Keyes, Daniel. "Flowers for Algernon." The Magazine of Fantasy and Science Fiction, April 1959.
This article is part of my attempt to read the 155 stories currently (as of 1 November 2022) on the ISFdb's Top Short Fiction list. Please see the introduction and list of stories here. I am encouraging readers to rate the stories and books they have read on the ISFdb.
ISFdb Rating: 9.78/10
My Rating: 10/10
"Mr. Strauss says I shud rite down what I think and evrey thing that happins to me from now on."
Charlie Gordon is a mentally disabled thirty-six year-old man who is given the opportunity to participate in an experimental medical treatment that promises to make him intelligent. The treatment was recently tested on a little white mouse named Algernon, whose intelligence has since greatly increased, as per some basic cognitive tests. In order to monitor his progress, Charlie has been asked to keep a kind of diary, a series of "Progress Reports." These progress reports make up the novelette that is "Flowers for Algernon," and it is through his writing, and his constant evolving self, that we discover his character and those who populate the world around him. Among the many strengths of the story is not Charlie's evolution itself, and eventual devolution, but the criticism of society in the treatment of people who are different from the norm. Charlie's emotions are very real, as are the emotions experienced in reading this story.
A genuinely touching story of a man's desire to improve himself, and the transformation of his personality as he becomes "improved." Written with great sensitivity, humour and pathos, the story becomes tragic as we care for the characters who find themselves in such an unusual situation. Including that mouse. The sensitivity comes directly from the author, as Keyes developed the story over many years, basing its main points on experiences he gained while teaching special needs children. The story transcends its genre, since the only speculative element is the operation, which is primarily a device to allow its protagonist to see the world around him from two distinctly different points of view. Stripped of this element, we are left with character, which is truly the driving force behind the story, and their experiences are what makes the story so powerful. Remove character and we have a generic plot device. The only other portion of the story that focuses on the operation is a brief moment when a former colleague of Charlie's comments that the change in him is "not right," though these views may have been expanded in Keyes's novel version. (I read the novel too long ago to recollect its details; when I find the time to re-read I will update this last sentence.) As for the scientific method, a good deal here is outdated, as intelligence is defined by one's IQ and success is some specific tests (primarily mazes and the Rorschach test), though the increase in intelligence, as we better understand its meaning, is evidenced in Charlie's evolution.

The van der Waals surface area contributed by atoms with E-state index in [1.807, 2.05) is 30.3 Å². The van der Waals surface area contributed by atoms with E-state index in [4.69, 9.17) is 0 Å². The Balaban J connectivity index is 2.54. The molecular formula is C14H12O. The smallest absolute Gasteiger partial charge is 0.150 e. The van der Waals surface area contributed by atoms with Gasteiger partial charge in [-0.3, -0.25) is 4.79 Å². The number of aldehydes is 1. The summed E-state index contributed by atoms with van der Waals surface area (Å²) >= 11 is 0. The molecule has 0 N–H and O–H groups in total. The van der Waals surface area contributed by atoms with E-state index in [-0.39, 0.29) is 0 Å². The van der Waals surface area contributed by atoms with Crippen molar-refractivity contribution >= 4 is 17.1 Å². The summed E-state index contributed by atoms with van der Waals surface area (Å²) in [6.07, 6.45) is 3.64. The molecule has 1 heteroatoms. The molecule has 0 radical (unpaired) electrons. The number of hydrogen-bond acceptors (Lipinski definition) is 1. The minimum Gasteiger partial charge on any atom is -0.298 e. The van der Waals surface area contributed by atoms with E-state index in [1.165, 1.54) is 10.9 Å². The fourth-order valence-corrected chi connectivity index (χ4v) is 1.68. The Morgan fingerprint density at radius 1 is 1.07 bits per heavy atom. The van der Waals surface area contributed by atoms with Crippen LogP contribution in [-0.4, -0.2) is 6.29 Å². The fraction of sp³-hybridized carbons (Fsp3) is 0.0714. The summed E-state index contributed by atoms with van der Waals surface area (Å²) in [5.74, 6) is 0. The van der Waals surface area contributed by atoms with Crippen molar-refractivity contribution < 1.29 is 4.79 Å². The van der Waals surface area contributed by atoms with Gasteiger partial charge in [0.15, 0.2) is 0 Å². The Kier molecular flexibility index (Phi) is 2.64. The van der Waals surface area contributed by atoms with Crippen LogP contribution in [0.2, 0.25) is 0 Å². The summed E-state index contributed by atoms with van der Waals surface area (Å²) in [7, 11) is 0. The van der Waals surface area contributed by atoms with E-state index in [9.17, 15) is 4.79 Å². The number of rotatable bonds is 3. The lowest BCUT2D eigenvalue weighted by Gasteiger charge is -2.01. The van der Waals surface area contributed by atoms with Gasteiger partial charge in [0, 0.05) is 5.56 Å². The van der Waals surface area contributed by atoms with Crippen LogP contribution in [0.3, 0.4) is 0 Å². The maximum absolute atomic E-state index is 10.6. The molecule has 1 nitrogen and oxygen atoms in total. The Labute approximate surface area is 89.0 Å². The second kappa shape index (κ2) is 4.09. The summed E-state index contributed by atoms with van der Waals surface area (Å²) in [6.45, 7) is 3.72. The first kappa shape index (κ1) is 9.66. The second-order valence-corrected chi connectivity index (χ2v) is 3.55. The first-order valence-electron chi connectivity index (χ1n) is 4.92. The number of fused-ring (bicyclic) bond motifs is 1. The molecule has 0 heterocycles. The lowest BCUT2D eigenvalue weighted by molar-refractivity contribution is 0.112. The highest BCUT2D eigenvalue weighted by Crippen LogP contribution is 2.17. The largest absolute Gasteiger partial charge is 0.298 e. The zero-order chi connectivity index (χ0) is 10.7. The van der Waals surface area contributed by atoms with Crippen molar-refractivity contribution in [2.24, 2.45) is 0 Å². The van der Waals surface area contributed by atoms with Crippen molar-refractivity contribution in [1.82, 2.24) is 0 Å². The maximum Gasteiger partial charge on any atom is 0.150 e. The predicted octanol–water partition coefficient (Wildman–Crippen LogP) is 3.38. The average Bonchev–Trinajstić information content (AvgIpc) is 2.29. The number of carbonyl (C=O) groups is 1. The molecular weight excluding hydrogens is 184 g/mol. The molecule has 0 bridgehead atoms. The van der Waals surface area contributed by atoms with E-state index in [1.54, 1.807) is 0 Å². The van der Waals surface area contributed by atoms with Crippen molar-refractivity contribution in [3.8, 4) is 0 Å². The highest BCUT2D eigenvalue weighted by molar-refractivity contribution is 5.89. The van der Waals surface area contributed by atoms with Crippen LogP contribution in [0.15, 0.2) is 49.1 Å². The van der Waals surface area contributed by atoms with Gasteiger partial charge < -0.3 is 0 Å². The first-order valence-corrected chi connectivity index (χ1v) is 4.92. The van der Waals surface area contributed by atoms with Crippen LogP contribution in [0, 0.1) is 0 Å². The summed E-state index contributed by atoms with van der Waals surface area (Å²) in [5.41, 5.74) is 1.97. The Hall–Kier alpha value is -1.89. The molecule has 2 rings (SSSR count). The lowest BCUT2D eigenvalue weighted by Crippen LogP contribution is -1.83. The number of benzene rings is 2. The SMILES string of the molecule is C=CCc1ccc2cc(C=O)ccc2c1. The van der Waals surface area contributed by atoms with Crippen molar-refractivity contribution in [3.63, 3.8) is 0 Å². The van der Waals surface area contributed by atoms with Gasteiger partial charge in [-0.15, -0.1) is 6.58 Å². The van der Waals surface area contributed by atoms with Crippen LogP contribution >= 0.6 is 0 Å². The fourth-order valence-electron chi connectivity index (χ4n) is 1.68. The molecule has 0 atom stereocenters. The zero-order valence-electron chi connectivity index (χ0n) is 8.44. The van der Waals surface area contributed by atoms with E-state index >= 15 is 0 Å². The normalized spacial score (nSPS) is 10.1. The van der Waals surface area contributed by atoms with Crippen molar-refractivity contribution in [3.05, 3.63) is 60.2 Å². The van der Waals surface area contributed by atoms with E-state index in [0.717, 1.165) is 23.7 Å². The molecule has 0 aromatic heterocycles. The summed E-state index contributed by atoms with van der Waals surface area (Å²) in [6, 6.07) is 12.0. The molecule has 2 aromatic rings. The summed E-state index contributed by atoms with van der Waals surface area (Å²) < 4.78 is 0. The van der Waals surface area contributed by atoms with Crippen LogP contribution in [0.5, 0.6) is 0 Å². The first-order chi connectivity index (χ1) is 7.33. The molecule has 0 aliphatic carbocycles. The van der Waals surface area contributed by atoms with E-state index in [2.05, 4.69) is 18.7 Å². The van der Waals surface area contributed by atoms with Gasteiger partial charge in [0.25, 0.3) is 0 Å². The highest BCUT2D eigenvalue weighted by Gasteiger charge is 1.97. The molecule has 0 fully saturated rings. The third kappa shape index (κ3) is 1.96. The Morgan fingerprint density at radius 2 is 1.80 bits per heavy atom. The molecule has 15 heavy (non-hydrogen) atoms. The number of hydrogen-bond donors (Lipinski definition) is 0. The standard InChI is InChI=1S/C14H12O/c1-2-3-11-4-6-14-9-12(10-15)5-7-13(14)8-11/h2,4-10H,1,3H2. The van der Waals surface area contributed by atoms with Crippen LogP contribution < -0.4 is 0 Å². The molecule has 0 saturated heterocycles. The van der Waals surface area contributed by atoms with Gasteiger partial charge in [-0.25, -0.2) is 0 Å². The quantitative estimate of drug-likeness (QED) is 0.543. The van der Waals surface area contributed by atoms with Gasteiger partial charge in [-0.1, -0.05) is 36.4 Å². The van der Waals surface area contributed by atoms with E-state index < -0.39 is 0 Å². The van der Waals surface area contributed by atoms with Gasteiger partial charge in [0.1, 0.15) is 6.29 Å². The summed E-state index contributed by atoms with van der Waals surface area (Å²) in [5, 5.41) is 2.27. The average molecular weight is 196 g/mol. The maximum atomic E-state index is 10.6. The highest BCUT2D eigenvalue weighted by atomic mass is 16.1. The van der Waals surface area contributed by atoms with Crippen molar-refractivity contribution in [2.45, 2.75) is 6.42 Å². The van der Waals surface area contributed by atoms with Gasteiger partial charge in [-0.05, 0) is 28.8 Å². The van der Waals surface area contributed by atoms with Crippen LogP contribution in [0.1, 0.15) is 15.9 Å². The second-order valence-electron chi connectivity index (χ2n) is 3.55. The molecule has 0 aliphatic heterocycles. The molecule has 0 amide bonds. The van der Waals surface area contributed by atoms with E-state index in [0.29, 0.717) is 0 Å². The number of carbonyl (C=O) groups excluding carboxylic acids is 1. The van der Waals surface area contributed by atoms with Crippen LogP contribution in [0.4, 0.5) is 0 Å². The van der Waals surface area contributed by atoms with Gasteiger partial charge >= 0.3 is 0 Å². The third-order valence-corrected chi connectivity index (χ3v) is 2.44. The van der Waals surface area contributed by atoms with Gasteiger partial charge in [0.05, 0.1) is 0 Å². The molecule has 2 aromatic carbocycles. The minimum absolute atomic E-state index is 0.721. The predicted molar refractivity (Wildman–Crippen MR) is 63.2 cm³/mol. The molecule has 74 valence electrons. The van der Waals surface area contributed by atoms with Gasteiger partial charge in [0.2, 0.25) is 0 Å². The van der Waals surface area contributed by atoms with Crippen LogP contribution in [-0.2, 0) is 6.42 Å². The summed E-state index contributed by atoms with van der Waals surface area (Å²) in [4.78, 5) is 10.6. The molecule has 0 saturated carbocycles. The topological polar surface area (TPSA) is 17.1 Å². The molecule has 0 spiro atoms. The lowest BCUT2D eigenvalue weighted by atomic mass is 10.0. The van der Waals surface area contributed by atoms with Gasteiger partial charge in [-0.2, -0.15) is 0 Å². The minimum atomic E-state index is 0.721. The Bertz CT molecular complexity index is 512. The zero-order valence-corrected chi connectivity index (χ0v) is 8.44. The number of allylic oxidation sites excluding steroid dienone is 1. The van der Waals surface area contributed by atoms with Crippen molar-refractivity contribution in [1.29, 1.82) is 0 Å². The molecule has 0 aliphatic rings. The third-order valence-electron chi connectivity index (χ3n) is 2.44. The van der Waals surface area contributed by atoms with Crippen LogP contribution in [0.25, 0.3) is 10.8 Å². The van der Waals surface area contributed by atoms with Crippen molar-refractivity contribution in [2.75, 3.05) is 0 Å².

I read the story this time from an e-copy of the original Magazine of Fantasy and Science Fiction issue in which it first appeared (April 1959, with cover art for the story by Ed Emshwiller). I read it a few months ago in the anthology Suspense Stories (Mary E. McEwan, ed. Scholastic, 1963), and noticed that some of the spelling errors differed between the two versions of the text. Likely Keyes made revisions throughout the years, particularly as the story took on different forms as a novelette (1959) and novel (1966), with several reprints in between. I first read the story in high school from the anthology Ten Top Stories (David A. Sohn, ed., Bantam, 1964).
Charly (1968; which I have not yet seen). It is among the few short stories that has such cultural significance that it can be mentioned/alluded to, and most people would have at least an inkling of an idea of what is being referenced.
You can visit this ISFdb page to view its incredibly broad publication history.
CHARLY is slightly disappointing as a film, but worth seeing...I've never read the novel form of FLOWERS, but suspect Scholastic copy-editors might've been more responsible for variant misspellings than Keyes himself. Interesting that you also had a TEN TOP STORIES handy in your youth...certain anthologies were almost ineluctable for people of our age.
Another work, like Bixby's "It's a Good Life--", that tends to overshadow other work by its author, even such decent work (in the field) as "Crazy Maro".
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